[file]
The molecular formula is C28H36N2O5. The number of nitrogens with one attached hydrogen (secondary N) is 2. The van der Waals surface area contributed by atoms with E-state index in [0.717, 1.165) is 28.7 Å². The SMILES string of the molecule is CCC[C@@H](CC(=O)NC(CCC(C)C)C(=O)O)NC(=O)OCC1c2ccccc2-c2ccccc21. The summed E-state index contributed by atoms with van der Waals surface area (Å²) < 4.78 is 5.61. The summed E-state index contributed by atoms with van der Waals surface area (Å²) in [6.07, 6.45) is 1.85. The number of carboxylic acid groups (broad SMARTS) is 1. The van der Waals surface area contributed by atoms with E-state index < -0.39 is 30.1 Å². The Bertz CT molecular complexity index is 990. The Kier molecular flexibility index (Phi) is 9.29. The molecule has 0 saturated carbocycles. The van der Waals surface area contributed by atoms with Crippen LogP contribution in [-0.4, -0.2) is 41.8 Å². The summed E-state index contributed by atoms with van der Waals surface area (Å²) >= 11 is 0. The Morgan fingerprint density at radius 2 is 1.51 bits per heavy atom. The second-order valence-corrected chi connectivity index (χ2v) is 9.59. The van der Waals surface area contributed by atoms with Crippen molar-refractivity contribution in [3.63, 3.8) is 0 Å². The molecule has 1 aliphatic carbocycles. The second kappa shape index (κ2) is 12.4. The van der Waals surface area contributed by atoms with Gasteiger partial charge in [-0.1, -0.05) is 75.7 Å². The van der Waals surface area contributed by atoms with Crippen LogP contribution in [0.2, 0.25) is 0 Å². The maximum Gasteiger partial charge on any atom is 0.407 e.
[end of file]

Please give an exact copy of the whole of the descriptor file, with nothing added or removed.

The molecular formula is C28H36N2O5. The number of nitrogens with one attached hydrogen (secondary N) is 2. The van der Waals surface area contributed by atoms with E-state index in [0.717, 1.165) is 28.7 Å². The SMILES string of the molecule is CCC[C@@H](CC(=O)NC(CCC(C)C)C(=O)O)NC(=O)OCC1c2ccccc2-c2ccccc21. The summed E-state index contributed by atoms with van der Waals surface area (Å²) < 4.78 is 5.61. The summed E-state index contributed by atoms with van der Waals surface area (Å²) in [6.07, 6.45) is 1.85. The number of carboxylic acid groups (broad SMARTS) is 1. The van der Waals surface area contributed by atoms with E-state index < -0.39 is 30.1 Å². The Bertz CT molecular complexity index is 990. The Kier molecular flexibility index (Phi) is 9.29. The molecule has 0 saturated carbocycles. The van der Waals surface area contributed by atoms with Crippen LogP contribution in [-0.4, -0.2) is 41.8 Å². The summed E-state index contributed by atoms with van der Waals surface area (Å²) >= 11 is 0. The Morgan fingerprint density at radius 2 is 1.51 bits per heavy atom. The second-order valence-corrected chi connectivity index (χ2v) is 9.59. The van der Waals surface area contributed by atoms with Crippen molar-refractivity contribution in [3.63, 3.8) is 0 Å². The molecule has 1 aliphatic carbocycles. The second kappa shape index (κ2) is 12.4. The van der Waals surface area contributed by atoms with Gasteiger partial charge in [-0.1, -0.05) is 75.7 Å². The van der Waals surface area contributed by atoms with Crippen LogP contribution in [0.2, 0.25) is 0 Å². The maximum Gasteiger partial charge on any atom is 0.407 e.